Recently, I’ve received several emails from people with tongue issues requesting more information on a common problem called “Dry Mouth”. Often it occurs as we get older and contrary to what you (and even many Doctors) may think it has absolutely nothing to do with not drinking enough water (well, not usually anyway). I know this seems counter-intuitive but there are very good reasons to believe that it is nutritionally based for people with tongue issues. Of course it could be the result of severe dehydration but it can also be the result of side effects of many prescription and nonprescription medications. WebMD also lists it as a side effect of certain diseases and infections. “Dry mouth can be a side effect of medical conditions, including Sjögren’s syndrome, HIV/AIDS, Alzheimer’s disease, diabetes, anemia, cystic fibrosis, rheumatoid arthritis, hypertension, Parkinson’s disease, stroke, and mumps.” But some of these are not actually diseases, Anemia for instance can be the result of a lack of Iron and/or B-12.
Doctors tend to treat the symptoms and Dry Mouth is one. They will often prescribe an over-the-counter artificial saliva substitute like Biotene Mouthwash, or Biotene Oral Balance. Or perhaps something much more expensive like Aquoral which will set you back $350-$450 a bottle. If that doesn’t help, he or she may prescribe a medication that boosts saliva production like Salagen. But although this may help temporarily it doesn’t get to the root of the problem and it doesn’t address the related issue of Dry Eyes for which you can also find a myriad of artificial tears products. But the bigger question is why isn’t your body producing enough saliva (and/or tears) in the first place. And what other hidden issues is that underlying problem (deficiency) causing?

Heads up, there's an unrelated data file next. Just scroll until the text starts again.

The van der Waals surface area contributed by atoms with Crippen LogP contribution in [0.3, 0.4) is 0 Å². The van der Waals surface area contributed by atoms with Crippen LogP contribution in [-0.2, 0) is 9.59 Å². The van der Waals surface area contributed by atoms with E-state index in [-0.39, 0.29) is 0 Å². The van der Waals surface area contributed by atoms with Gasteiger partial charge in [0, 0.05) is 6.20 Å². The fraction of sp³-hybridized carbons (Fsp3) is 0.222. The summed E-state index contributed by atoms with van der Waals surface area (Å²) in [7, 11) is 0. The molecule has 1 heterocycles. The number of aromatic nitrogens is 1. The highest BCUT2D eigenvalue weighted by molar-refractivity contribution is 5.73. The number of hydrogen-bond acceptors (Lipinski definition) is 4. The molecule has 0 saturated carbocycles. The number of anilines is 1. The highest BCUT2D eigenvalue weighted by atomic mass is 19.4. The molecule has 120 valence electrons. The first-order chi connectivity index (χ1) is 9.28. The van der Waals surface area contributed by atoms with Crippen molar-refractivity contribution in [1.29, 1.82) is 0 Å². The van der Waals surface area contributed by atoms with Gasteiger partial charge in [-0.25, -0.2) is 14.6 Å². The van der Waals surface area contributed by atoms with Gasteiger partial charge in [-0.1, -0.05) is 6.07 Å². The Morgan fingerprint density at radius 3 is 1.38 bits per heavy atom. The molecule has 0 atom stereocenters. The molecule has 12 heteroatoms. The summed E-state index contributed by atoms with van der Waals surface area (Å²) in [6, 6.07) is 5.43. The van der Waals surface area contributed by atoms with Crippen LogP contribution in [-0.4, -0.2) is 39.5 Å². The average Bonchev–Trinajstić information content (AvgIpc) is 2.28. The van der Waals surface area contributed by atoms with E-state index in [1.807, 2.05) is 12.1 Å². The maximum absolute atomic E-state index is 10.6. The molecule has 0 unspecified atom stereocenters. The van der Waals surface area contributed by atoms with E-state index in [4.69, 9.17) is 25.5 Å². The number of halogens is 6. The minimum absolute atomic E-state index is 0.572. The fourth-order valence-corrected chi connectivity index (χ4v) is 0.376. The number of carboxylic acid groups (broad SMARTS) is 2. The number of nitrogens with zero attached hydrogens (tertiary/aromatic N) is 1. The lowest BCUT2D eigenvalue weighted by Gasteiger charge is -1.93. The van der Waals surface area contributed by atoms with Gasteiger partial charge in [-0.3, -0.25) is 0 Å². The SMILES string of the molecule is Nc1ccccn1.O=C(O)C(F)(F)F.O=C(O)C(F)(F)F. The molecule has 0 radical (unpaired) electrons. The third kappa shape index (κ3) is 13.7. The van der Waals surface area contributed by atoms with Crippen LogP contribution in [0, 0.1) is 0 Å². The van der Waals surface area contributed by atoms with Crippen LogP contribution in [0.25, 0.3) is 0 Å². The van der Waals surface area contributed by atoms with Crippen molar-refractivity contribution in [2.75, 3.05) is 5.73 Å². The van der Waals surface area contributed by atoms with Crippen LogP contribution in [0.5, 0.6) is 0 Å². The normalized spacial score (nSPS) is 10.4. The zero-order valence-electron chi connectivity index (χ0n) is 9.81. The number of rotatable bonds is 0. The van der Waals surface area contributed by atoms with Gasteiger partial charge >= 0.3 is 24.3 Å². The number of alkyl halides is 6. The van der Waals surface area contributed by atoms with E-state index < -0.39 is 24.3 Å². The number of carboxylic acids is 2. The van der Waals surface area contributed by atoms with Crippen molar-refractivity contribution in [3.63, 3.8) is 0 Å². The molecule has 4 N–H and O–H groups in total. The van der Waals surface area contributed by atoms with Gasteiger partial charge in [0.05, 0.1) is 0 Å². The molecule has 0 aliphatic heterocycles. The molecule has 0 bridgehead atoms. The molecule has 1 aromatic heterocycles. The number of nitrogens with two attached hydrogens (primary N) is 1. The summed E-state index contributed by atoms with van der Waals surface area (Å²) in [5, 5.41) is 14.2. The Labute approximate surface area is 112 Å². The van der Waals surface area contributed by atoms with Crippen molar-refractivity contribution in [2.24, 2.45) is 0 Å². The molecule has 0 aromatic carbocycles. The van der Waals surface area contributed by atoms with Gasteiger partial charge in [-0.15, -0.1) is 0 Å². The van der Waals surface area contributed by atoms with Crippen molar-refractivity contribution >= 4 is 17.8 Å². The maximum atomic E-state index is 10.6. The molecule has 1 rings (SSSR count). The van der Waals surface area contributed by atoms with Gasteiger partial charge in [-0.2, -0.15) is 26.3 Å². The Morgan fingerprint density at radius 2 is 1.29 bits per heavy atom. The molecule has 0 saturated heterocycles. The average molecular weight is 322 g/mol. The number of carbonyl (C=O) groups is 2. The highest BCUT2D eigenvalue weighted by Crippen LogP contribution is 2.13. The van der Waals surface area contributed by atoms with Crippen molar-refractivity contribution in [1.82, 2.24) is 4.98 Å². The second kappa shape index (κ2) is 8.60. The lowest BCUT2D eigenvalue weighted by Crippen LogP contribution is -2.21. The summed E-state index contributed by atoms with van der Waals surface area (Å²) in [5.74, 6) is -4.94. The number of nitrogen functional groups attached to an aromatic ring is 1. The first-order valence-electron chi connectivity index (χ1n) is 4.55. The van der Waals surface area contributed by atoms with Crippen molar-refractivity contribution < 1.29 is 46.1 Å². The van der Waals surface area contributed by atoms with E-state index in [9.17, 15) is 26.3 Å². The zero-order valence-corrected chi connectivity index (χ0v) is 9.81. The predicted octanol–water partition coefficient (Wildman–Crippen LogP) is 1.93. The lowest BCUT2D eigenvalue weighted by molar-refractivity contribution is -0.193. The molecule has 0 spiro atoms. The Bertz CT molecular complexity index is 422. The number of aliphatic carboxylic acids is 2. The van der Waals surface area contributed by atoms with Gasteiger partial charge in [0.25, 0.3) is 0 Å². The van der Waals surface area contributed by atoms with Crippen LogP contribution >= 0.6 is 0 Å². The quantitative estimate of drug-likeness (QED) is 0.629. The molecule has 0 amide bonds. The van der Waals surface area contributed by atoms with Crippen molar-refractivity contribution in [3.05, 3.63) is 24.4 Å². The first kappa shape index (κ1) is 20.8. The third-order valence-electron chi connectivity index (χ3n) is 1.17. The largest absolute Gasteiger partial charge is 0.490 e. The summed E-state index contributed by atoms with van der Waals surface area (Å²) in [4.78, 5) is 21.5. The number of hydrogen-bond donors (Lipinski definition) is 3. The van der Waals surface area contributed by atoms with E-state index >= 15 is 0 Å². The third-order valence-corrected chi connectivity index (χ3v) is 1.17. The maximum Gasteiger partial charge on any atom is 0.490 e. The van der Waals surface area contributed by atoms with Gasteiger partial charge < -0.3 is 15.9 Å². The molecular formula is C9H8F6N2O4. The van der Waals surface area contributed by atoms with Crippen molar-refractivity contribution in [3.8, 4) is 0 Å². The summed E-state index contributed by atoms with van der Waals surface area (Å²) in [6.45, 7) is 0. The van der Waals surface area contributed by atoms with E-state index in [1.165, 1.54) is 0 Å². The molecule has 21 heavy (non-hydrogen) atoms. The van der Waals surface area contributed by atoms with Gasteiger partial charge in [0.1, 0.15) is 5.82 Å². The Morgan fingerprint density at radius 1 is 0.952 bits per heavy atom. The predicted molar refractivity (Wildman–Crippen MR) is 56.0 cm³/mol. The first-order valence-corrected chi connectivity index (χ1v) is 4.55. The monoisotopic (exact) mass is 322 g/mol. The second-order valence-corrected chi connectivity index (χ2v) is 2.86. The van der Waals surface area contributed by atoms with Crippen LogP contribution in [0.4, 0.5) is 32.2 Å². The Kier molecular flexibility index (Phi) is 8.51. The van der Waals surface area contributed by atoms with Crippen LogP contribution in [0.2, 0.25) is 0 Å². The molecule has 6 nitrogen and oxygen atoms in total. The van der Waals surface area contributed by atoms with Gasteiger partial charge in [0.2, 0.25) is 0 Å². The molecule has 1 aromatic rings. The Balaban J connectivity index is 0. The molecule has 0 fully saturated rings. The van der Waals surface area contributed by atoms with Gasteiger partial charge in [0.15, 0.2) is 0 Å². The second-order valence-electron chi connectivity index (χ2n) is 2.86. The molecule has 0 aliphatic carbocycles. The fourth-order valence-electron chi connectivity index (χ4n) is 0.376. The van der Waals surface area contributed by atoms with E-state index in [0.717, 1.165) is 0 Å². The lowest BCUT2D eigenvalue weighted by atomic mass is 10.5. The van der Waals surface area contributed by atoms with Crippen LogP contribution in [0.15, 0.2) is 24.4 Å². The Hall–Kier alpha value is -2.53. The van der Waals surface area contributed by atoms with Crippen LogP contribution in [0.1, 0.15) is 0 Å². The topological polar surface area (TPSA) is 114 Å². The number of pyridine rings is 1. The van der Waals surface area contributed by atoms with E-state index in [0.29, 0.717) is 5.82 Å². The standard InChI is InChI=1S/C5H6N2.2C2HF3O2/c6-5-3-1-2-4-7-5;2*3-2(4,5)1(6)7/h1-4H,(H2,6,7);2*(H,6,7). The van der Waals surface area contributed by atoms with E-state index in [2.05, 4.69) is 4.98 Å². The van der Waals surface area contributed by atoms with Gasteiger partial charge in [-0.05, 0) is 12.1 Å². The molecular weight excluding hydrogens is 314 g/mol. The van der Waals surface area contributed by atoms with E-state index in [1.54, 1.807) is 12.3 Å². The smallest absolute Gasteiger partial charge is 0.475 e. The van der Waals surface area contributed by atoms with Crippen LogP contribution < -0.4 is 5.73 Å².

There are several possibilities two of which (Iron and B-12) we have already mentioned. On the list of symptoms of Iodine deficiency is “Dry Mouth” so that is another possibility, and still another possibility is a Vitamin “A” deficiency and possibly a gallbladder that isn’t producing enough Bile.
In the following video Dr. Eric Berg talks a bit about some of the causes of Dry Mouth (and Dry Eyes).
If you have an Iodine Deficiency he offers a special Sea Kelp formula. His sea kelp is not only organic, but from a pristine location in Iceland. Sea Kelp is a sea vegetable and is loaded with plant based minerals, proteins and a great way to get your iodine, which is missing from most diets.
Sea Kelp is a great way to support a healthy thyroid and ovary. It can be used to help the menstrual cycle as well.
As we age, our stomach acid diminishes thus creating a cascade of negative health events. In addition to the aging process, other things can also influence your stomach acids: anti-acids, low salt diets, excess sugar and excess calcium. The correct pH (acid level) for the stomach should be between 1 to 3. This is VERY acidic, but is necessary to break down proteins, collagen, absorb minerals (calcium, iron, magnesium, etc.) and B12 as well as to help kill off unfriendly microbes before entering the intestines. A strong acid stomach is also necessary to help release bile from the liver and enzymes from the pancreas. Dr. Berg offers his Digest Formula to help.
Desert Image Courtesy of meganfitzgerald and Flickr.